Fig. 7 Distribution of HDO products over the catalysts (a) S-100, (b) S-200, (c) S-300 and (d) S-400. The products identified are: (■) 1-hexadecanol, (●) n-hexadecane, (□) hexadecanal, (○) n-pentadecane and (▲) cetyl palmitate.
Table 3 Composition of reaction products at 40% conversion of palmitic acid (relative concentration)
Catalyst 1-Hexadecanol Hexadecanal n-Hexadecane n-Pentadecane Cetyl palmitate
S-100 0.34 0.07 0.48 0.04 0.07
S-200 0.32 0.05 0.51 0.05 0.07
S-300 0.32 0.02 0.51 0.08 0.06
S-400 0.28 0.03 0.50 0.13 0.06
Ox 0.34 0.39 0.06 0.00 0.21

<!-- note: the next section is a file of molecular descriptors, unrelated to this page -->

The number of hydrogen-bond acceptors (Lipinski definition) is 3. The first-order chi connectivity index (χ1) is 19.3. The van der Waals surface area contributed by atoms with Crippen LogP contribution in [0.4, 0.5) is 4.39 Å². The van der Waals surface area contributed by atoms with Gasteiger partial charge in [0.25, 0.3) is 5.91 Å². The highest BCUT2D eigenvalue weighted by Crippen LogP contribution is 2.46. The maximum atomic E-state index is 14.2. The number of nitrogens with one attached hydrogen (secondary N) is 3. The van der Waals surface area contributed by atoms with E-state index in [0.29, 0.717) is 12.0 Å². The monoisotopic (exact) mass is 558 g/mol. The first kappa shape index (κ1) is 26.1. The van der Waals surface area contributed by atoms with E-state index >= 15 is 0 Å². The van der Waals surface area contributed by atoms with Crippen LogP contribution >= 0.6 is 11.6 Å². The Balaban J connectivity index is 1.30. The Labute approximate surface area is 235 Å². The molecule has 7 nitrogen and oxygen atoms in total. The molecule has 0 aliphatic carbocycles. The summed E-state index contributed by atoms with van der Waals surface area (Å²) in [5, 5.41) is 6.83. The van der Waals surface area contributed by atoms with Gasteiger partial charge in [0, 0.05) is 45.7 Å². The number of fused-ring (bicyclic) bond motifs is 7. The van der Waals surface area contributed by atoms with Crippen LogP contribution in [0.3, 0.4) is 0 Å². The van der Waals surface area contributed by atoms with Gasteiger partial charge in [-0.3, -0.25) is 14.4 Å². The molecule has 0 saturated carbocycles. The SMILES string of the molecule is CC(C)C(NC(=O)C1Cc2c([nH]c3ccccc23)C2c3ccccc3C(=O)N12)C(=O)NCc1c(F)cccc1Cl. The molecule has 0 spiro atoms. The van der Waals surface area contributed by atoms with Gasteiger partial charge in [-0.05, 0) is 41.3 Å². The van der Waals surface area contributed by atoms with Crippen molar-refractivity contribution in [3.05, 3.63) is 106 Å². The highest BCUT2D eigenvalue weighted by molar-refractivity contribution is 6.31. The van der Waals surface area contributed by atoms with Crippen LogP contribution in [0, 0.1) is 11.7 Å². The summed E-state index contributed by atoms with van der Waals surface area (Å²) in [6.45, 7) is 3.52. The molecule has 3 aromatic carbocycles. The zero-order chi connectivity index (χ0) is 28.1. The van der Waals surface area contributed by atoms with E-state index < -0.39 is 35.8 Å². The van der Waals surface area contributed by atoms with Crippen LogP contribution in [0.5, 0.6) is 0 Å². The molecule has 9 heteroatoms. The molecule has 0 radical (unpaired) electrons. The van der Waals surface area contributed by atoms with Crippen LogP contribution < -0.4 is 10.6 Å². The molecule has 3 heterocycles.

The catalytic performance of the Mo-based catalysts in this study showed the importance of intermediate oxide/sulfide active sites being present. The pure oxide form of these catalysts is not very active in the HDO of palmitic acid and more importantly, neither is the selectivity directed toward O-free molecules. The sulfidation of the catalysts significantly improved their performance, with the most active catalyst achieved at sulfidation temperature at 200 °C. The amount of sulfide species increased at higher sulfidation temperatures, but the catalytic performance degraded. We also found a decrement in the Mo–O species with increasing temperature, and a formation of O species in different local environment for S-300 and S-400 than S-100 and S-200 catalysts. Spectroscopic methods provide strong evidence for the participation of both Mo–O and Mo–S species to achieve higher conversion of PA and selectivity towards O-free products, more specifically for the catalysts S-100 and S-200. Therefore, a proper balance of Mo species (6+, 5+ and 4+) with different oxide/sulfide characteristics is of paramount importance to synthesize highly active catalysts for HDO of fatty acids and related compounds. This mixture of species in the catalyst for HDO also results in higher yields of O-free products for these catalysts. This S-200 catalyst was the best in terms of conversion of palmitic acid as well as the production of O-free hydrocarbons. Catalyst S-200 exhibited a relative concentration of 50%, 13.2% and 36.8% for Mo6+, Mo5+ and Mo4+, respectively. This was the best catalytic material in the HDO of PA, and it contained half of the Mo in the high valent species, while the rest was in the low valent species. On the other hand, Mo5+ showed the largest relative concentration in this catalyst compared to all the series of materials, which might indicate that the performance strongly depends on a proper balance of all the Mo species. This study illustrates that the catalytic performance depends on the Mo species, but increasing Mo4+ species is not beneficial for the activity and selectivity of these Mo-based materials. We hypothesize that a catalytic material with Mo6+ (50%) and increasing the Mo5+ species with a relative concentration of Mo4+ between 27–35 would be a highly active catalytic material in the HDO of fatty acids.